Biophysical controls on canopy transpiration in a black locust ( Robinia pseudoacacia ) plantation on the semi-arid Loess Plateau, China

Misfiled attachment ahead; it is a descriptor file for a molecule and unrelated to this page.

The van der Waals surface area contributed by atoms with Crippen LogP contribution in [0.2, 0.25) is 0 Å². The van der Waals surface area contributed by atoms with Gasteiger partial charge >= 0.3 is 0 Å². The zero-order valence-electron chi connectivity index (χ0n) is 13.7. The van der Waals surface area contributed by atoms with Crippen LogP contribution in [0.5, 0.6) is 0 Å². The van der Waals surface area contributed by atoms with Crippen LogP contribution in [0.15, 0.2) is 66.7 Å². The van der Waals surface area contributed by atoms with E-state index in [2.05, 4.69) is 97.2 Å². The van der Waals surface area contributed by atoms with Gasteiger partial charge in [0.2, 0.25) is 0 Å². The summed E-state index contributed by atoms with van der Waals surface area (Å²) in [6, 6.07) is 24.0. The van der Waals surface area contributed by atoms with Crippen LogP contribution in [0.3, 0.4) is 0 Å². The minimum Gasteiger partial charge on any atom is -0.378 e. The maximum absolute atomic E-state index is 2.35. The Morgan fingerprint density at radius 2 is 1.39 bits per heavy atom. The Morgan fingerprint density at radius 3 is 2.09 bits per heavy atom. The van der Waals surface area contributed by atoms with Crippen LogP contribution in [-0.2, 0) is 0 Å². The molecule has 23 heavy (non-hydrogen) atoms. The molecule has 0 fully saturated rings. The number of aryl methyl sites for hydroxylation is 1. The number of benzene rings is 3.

In the semi-arid Loess Plateau of China, black locust (Robinia pseudoacacia) was widely planted for soil conservation and afforestation purposes during the past three decades. Investigating biophysical controls on canopy transpiration (Ec) of the plantations is essential to understanding the effects of afforestation on watershed hydrology and regional water resources. In addition to monitoring of micrometeorology and soil water content, sap flux densities (Fd) of six representative trees in a 27-year stand were continuously measured using thermal dissipation probes during the growing seasons in 2013 and 2014. Ec was derived by multiplying stand total sapwood area (AST) with Fd. The daily mean Ec in the growing season was 0.14 and 0.23mmday1 in 2013 and 2014, respectively. The responses of daily Ec to Rs and vapour pressure deficit were explained with an exponential threshold model. The variability of monthly Ec was mainly explained by leaf area index (LAI) (R2 = 0.92). The inter-annual variability of Ec was influenced by LAI that fluctuated dramatically during 2013 and 2014. We found that the status of soil water content at the beginning of the growing season had large impacts on LAI and Ec during the growing season. Contrary to common beliefs that the plantation uses a large amount of water, we found that the black locust plantation had rather low transpiration rates (5.3% of precipitation and 4.6% of ET0). This study suggests that the black locust plantation has adapted to local soil water condition by reducing transpiration, and the major water loss from the plantation was not transpiration.